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  IN THIS Article
 ::  Neurosurgery in ...
 ::  Early pioneers o...
 ::  Emergence of neu...
 ::  Development of n...
 ::  The birth of neu...
 ::  Indian contribut...
 ::  Neurosurgical re...
 ::  The present
 ::  References

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Year : 2002  |  Volume : 48  |  Issue : 4  |  Page : 332-5

Neurosurgery in India.

Department of Neurosurgery, King Edward Memorial Hospital and Seth G. S. Medical College, Parel, India., India

Correspondence Address:
T D Nadkarni
Department of Neurosurgery, King Edward Memorial Hospital and Seth G. S. Medical College, Parel, India.
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Source of Support: None, Conflict of Interest: None

PMID: 12571403

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Keywords: History of Medicine, 20th Cent., India, Internship and Residency, Neurosurgery, history,

How to cite this article:
Nadkarni T D, Goel A, Pandya S K. Neurosurgery in India. J Postgrad Med 2002;48:332

How to cite this URL:
Nadkarni T D, Goel A, Pandya S K. Neurosurgery in India. J Postgrad Med [serial online] 2002 [cited 2023 Jun 8];48:332. Available from:

The development of Neurosurgery in India during the past 55 years has almost paralleled the achievements of the country in “55 years of freedom”. There was no trained neurosurgeon nor any department of neurosurgery in India at the time of Independence. A few general surgeons were performing neurosurgery at that time. All heads of surgical, medical and basic sciences department, considered neurosurgery, neurology and its ancillaries - neuroradiology, neuropathology, neurophysiology and neurochemistry irrelevant under the circumstances. It was a continuous struggle to get rid of this controlling yoke.

Over the years, there has been a tremendous change. Neurosurgically treatable diseases are now diagnosed and referred in good time. Many ancillary diagnostic facilities are now available and the patients themselves are aware of the need to seek early neurological consultation. Neurosurgery in India is now at par with the best of such services available in the world. All necessary technological advances as well as qualified personnel are available in the country. Though the centres of excellence are based in the major metropolitan cities of the country, access to these services is easier than before. Assimilation and application of technological advances has been at such a rapid rate that many centres in India are at par with similar ones abroad.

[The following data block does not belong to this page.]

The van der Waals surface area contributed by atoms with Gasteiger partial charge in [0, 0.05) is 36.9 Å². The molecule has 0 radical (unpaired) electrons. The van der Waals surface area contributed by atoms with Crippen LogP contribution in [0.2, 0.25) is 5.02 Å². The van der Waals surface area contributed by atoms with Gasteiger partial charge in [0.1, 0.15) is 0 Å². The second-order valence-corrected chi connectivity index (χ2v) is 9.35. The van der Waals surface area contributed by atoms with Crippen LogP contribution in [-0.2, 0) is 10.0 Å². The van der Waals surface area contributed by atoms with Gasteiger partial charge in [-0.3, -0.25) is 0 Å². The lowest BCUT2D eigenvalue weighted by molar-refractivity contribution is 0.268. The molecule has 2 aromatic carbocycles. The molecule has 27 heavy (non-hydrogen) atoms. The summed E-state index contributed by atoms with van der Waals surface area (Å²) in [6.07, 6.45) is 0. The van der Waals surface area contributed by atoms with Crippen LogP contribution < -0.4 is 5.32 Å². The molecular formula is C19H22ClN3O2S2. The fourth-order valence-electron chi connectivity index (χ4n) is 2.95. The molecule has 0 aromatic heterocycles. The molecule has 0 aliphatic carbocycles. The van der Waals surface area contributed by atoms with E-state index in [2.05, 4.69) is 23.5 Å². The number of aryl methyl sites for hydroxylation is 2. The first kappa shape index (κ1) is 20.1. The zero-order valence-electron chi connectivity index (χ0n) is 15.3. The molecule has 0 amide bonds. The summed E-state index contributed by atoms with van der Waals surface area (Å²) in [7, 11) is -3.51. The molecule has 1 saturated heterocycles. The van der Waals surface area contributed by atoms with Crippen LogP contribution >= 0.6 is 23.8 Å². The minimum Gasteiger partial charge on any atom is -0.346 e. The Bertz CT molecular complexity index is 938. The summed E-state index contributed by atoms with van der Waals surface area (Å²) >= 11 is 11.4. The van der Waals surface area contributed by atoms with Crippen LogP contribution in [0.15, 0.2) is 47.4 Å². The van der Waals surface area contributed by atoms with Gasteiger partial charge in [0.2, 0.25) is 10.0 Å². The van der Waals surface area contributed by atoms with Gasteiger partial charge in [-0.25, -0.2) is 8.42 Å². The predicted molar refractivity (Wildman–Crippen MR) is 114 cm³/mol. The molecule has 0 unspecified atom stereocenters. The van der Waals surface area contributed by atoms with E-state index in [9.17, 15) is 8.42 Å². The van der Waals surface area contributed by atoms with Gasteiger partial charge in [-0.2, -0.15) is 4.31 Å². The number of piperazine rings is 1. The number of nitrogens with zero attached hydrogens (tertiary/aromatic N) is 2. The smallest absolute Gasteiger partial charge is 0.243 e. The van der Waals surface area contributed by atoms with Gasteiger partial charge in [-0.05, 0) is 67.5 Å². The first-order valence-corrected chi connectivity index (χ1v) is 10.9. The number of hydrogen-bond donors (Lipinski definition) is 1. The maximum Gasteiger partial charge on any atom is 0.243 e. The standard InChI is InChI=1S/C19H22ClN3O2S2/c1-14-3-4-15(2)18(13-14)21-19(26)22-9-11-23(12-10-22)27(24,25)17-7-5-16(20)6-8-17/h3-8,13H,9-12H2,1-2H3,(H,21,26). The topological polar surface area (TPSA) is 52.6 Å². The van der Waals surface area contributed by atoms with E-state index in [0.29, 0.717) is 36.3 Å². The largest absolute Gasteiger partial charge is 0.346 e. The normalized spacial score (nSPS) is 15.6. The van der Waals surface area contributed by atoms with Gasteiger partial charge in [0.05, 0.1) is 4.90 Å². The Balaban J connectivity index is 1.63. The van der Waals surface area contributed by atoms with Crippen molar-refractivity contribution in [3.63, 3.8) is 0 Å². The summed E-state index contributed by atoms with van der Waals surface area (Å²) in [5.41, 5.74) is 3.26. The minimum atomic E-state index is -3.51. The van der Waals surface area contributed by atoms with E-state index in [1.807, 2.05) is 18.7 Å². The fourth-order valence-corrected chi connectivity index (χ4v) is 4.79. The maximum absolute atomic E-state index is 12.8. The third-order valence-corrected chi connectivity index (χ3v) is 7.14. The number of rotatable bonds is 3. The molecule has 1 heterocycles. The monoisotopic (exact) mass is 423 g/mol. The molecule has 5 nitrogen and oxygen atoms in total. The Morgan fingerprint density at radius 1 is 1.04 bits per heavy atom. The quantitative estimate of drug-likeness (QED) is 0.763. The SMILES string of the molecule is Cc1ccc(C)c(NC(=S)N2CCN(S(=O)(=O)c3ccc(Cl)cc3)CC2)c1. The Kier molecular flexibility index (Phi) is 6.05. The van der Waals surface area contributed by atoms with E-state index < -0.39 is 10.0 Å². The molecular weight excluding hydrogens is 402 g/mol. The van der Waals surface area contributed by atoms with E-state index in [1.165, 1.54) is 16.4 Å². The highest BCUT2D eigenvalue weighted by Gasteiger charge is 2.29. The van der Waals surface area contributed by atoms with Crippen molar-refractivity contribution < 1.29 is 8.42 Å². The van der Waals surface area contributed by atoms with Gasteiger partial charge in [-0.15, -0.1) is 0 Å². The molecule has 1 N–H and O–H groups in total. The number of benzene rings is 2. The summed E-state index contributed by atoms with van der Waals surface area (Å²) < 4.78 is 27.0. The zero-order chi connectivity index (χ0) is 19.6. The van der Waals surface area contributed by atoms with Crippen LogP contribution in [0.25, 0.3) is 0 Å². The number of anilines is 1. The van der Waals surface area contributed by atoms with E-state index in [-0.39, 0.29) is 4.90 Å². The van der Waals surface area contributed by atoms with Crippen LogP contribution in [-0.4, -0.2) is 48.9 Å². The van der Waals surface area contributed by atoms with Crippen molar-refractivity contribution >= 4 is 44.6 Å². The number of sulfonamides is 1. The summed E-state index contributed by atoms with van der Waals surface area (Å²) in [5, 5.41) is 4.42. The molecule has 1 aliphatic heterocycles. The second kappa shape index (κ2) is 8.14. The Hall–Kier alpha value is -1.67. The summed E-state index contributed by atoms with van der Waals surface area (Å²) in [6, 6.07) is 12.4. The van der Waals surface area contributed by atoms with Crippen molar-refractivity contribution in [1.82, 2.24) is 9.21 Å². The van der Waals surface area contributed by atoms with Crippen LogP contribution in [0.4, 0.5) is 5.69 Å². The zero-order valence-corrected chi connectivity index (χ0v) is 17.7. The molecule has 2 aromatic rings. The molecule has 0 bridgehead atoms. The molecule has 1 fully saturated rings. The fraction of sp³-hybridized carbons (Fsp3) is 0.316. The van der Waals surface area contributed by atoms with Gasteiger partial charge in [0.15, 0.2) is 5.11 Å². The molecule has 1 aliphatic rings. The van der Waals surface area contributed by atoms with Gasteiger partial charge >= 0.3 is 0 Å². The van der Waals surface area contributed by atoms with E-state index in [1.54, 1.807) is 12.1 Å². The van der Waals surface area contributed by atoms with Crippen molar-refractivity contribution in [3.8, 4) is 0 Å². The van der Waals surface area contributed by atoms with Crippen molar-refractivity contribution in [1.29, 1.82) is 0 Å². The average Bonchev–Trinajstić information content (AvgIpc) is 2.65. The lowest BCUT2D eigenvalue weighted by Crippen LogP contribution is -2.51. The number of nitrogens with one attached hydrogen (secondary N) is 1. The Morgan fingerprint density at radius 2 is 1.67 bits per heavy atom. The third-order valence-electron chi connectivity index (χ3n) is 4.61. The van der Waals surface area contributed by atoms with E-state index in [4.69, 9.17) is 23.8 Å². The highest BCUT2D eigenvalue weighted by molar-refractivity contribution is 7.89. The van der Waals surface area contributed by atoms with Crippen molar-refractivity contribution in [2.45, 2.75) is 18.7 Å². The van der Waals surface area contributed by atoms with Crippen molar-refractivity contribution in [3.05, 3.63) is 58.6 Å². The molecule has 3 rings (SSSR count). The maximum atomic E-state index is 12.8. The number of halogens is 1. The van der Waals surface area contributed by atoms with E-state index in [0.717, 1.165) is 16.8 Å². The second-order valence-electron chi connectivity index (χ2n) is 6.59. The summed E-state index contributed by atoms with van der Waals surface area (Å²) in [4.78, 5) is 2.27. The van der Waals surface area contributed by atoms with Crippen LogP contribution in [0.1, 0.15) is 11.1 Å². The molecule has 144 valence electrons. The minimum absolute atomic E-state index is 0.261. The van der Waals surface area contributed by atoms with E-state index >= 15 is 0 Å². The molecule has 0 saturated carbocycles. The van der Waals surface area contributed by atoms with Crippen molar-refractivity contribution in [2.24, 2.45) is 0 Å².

::   Neurosurgery in ancient medical literature Top

The principal authors of ancient Indian medical text were Sushruta, Charaka, Vagabhata, Bela and Madhava. Ancient Indian medical scientists were uncertain whether Hridaya (heart) or mastishka (brain) was the seat of consciousness. The word mastishka and mastulunga (brain) appears in both the Charaka and Sushruta Samhitas. An account of the central nervous system and its pathology occurs in these texts.

While tracing the development of neurosurgery in ancient India, the following salient references are found. The transplantation of head of an elephant on Ganesha (an Indian Diety), trepanation and removal of intracranial mass by Jivaka (physician to the Lord Buddha) and the neurosurgical accomplishments of Sushruta, the master surgeon, are all documented in the Sushruta Samhita.[1]

  ::   Early pioneers of neurosurgery in india Top

Drs. A. P. Bacha, G. V. Deshmukh, R. N. Cooper, A. V. Baliga in Bombay; N. S. Narasimhan, C. V. Vishwanatha Menon and U. Mohan Rao in Madras; Lt. Col. F. J. Anderson and Provat Sanyal in Calcutta, Col. R. Mirajkar and Baldev Singh at Lahore and Balkrishna Rao of Mysore were the pioneers of neurosurgery in India.

  ::   Emergence of neurosurgery as an independent speciality Top

Although neurosurgery was being performed with gradually increasing interest by general surgeons in Bombay since 1940, the credit for starting it as an independent speciality goes to Dr. Jacob Chandy of Vellore who after completing his training in Canada and the United States, started a separate department at the Christian Medical College (CMC) and Hospital, Vellore in the second quarter of the year 1949 with 12 beds spread in the various medical and surgical wards.

Dr. B Ramamurthi soon followed at the Government General Hospital in Madras in the fall of the same year. He had to work as a General Surgeon till a separate and independent chair for neurosurgery was created in the year 1950. Dr. S. T. Narasimhan started a private neurosurgical clinic in Madras in the year 1948 and later set up an EEG laboratory at the Government General Hospital, Madras in the year 1950.